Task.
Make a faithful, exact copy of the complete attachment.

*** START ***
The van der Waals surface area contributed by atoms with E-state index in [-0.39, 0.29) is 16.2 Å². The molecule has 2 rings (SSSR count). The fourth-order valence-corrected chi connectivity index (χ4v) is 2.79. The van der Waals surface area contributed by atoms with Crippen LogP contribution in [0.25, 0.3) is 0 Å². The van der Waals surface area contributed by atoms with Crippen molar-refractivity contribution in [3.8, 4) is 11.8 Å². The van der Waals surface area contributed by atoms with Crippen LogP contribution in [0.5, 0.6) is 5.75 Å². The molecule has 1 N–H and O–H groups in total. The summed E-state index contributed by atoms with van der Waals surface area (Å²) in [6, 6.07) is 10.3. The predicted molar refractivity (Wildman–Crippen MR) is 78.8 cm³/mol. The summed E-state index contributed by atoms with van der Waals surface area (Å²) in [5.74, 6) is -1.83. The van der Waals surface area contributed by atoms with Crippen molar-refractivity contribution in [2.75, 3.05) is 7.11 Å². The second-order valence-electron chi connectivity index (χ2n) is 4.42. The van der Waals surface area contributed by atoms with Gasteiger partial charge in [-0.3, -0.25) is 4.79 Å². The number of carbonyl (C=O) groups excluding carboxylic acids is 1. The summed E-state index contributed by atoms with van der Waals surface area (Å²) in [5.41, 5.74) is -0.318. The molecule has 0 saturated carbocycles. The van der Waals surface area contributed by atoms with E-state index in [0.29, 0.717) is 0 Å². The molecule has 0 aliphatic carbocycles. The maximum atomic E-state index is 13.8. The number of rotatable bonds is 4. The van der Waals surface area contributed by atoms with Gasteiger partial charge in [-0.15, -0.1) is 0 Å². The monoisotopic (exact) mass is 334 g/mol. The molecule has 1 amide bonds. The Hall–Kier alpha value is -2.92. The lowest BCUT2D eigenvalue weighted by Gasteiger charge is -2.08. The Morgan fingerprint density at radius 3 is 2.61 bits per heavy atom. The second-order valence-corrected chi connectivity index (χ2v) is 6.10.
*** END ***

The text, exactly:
The van der Waals surface area contributed by atoms with E-state index in [-0.39, 0.29) is 16.2 Å². The molecule has 2 rings (SSSR count). The fourth-order valence-corrected chi connectivity index (χ4v) is 2.79. The van der Waals surface area contributed by atoms with Crippen LogP contribution in [0.25, 0.3) is 0 Å². The van der Waals surface area contributed by atoms with Crippen molar-refractivity contribution in [3.8, 4) is 11.8 Å². The van der Waals surface area contributed by atoms with Crippen LogP contribution in [0.5, 0.6) is 5.75 Å². The molecule has 1 N–H and O–H groups in total. The summed E-state index contributed by atoms with van der Waals surface area (Å²) in [6, 6.07) is 10.3. The predicted molar refractivity (Wildman–Crippen MR) is 78.8 cm³/mol. The summed E-state index contributed by atoms with van der Waals surface area (Å²) in [5.74, 6) is -1.83. The van der Waals surface area contributed by atoms with Crippen molar-refractivity contribution in [2.75, 3.05) is 7.11 Å². The second-order valence-electron chi connectivity index (χ2n) is 4.42. The van der Waals surface area contributed by atoms with Gasteiger partial charge in [-0.3, -0.25) is 4.79 Å². The number of carbonyl (C=O) groups excluding carboxylic acids is 1. The summed E-state index contributed by atoms with van der Waals surface area (Å²) in [5.41, 5.74) is -0.318. The molecule has 0 saturated carbocycles. The van der Waals surface area contributed by atoms with E-state index in [0.29, 0.717) is 0 Å². The molecule has 0 aliphatic carbocycles. The maximum atomic E-state index is 13.8. The number of rotatable bonds is 4. The van der Waals surface area contributed by atoms with Gasteiger partial charge in [-0.15, -0.1) is 0 Å². The monoisotopic (exact) mass is 334 g/mol. The molecule has 1 amide bonds. The Hall–Kier alpha value is -2.92. The lowest BCUT2D eigenvalue weighted by Gasteiger charge is -2.08. The Morgan fingerprint density at radius 3 is 2.61 bits per heavy atom. The second-order valence-corrected chi connectivity index (χ2v) is 6.10.